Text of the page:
drawer of my parent’s bureau, I discovered a photo of a baby in a coffin with a tiny
    blue rosary strung through his fingers. I thought it was an angel.

    My Dad caught me looking at it, sat me down on the bed next to the bureau and gently told
    told me the baby in the coffin was my older brother.

    I listened to my Dad’s story and with shock and disbelief connected the David he was
    talking about with the small gravestone in the baby section of the cemetery, a gravestone
    with an image of an angel holding his hands in prayer etched in the stone, a grave we
    brought flowers to every Memorial Day. I thought we were honoring an anonymous angel
    but those bright red and soft pink peonies were for my brother! My brother – a deeply loved child
    who had died so young, so suddenly.

    I’m now 70 and the legacy of his death still hovers over me and my five siblings. We never understood
    how a baby who was our brother could die and why it was a secret for so long. I go to David’s grave now with toys
    and games he could never enjoy in his short life. I make sure he knows I’m his sister, born nine months
    after he died. I imagine he’s happy for the visit and to know I joined the family so soon after they lost him.

    I tell him I love him and ask to be released from the burden of his death so close to my birth. I can quote the
    Dali Lama after reading your Memorial Day Reflections and tell him that perhaps in his short life he was “a master in disguise, teaching
    us about impermanence.” This makes both of us happy.

    Thanks so much, Mani. Judy


  4. Nikki Gustafson
    May 29, 2013 @ 8:05 am

    Beautifully stated Mani. I can’t imagine going through what you & Michael went through losing his only son. My heart goes out to you & your family for having to endure such a tragic loss. Although it was my mother (and not my child), as you well know, she was taken way too soon, by being at the wrong place at the wrong time. She was healthy and loved by everyone, and didn’t deserve to die at that time.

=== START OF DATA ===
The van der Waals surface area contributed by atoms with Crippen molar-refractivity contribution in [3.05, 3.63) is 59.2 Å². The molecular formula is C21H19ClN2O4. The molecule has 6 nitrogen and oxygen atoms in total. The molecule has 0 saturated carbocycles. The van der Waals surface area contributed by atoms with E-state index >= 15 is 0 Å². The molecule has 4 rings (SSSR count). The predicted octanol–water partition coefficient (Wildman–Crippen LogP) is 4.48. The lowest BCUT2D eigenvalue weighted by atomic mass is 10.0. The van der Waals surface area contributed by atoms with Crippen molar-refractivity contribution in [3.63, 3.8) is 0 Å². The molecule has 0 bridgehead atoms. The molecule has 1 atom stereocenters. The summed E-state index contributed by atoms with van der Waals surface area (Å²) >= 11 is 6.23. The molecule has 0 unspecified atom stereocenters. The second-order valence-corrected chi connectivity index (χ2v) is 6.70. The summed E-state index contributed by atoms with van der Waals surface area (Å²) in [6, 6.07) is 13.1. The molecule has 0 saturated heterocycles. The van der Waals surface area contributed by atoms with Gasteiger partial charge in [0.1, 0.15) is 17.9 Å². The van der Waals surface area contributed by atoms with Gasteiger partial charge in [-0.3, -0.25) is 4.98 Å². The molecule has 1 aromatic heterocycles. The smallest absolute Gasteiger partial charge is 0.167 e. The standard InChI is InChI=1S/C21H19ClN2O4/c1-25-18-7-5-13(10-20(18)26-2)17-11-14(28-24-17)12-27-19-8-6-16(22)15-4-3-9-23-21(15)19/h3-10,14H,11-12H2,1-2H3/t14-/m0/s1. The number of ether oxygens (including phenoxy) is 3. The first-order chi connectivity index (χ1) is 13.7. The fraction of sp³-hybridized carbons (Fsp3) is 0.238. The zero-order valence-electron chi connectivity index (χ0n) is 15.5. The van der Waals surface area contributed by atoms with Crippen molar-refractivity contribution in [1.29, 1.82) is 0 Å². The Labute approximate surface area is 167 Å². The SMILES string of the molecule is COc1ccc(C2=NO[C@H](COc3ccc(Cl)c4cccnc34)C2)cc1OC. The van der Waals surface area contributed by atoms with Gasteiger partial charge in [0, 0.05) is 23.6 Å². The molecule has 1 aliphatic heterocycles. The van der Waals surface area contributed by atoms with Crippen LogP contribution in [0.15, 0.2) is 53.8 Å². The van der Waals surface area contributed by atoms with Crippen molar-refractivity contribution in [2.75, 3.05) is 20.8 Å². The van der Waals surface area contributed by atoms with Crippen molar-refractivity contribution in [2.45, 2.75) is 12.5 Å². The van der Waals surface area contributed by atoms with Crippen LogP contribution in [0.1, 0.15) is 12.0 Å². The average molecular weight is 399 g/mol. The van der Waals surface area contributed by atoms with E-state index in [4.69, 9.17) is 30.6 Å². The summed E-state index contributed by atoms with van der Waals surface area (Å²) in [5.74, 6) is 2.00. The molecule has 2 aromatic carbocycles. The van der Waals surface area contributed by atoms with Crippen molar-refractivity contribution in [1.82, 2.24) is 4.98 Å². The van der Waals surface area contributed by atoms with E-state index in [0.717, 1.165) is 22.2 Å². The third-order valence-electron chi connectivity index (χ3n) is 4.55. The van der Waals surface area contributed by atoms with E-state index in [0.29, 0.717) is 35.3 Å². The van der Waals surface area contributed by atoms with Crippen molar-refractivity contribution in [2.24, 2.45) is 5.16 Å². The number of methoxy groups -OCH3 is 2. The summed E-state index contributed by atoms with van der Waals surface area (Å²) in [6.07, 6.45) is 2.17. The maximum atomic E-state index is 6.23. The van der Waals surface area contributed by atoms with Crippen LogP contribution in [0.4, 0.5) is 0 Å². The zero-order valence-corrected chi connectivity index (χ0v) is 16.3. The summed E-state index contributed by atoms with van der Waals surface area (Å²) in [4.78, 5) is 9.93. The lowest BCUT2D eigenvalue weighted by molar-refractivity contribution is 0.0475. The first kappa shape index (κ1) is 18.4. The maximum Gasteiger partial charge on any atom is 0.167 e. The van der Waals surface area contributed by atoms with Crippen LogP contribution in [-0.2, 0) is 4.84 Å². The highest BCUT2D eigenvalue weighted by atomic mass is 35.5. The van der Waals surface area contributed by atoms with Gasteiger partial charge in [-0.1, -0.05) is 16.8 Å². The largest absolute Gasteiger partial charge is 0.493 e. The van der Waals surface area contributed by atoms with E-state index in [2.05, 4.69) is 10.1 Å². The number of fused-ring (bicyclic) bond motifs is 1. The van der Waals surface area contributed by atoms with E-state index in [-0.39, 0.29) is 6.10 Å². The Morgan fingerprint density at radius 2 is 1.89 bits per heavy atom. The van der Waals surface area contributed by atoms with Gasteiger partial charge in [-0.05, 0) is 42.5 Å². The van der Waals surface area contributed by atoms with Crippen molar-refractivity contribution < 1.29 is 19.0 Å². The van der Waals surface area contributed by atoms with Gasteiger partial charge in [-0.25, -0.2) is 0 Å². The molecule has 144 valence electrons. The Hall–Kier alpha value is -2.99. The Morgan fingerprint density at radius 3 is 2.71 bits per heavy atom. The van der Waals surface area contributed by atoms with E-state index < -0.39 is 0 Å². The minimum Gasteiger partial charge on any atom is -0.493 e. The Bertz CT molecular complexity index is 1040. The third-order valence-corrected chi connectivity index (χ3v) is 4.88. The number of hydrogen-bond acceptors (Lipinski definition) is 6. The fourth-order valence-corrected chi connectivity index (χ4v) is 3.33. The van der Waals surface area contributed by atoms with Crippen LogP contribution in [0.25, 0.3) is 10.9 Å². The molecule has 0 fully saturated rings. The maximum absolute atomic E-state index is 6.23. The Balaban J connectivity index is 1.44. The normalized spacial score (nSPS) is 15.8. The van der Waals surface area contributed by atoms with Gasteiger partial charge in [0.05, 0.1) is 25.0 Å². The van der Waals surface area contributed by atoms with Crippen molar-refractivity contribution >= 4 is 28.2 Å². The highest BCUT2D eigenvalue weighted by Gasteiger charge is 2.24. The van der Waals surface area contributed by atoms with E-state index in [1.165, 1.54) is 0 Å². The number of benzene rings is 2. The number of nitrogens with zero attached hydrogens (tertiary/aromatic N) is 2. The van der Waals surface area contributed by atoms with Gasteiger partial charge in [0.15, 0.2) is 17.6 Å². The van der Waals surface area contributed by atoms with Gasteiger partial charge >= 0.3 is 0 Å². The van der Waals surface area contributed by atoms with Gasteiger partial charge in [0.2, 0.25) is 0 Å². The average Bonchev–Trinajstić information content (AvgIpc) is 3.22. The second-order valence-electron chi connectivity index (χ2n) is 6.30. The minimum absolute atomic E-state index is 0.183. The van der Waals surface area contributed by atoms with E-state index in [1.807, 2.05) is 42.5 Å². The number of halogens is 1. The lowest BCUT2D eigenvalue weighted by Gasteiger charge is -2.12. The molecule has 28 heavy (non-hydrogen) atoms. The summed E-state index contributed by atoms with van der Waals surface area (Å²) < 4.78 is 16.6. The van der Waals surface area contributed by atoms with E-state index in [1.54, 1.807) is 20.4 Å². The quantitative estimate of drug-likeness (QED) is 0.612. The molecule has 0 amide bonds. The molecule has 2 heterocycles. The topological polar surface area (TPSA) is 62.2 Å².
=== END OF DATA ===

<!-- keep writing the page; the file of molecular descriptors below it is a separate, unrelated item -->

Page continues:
I also understand and totally agree with you regarding Memorial Day and remembering those who lost their lives so in vain. The horrific events of 9/11, the Boston Marathon, the Newtown Ct school massacre, the movie theater shooting in Colorado, the explosions in the Texas fertilizer plant, the tornadoes in Oklahoma, and the list goes on….innocent people loosing their lives by no choice or fault of their own. How heartbreaking it is, words can’t describe. That is why I always question the beliefs of something “loving and powerful” watching over us and taking care of us. Sadly, it doesn’t add up…..We should remember and honor the victims of these horrific events, and band together as “brothers and sisters”, whether it be the loss due to wars, due to natural “acts of god”, due to crime, or just due to tragic circumstances of being in the wrong place at the wrong time. I hope the peace and philosophy of the Dalai Lama has brought you some comfort over the years.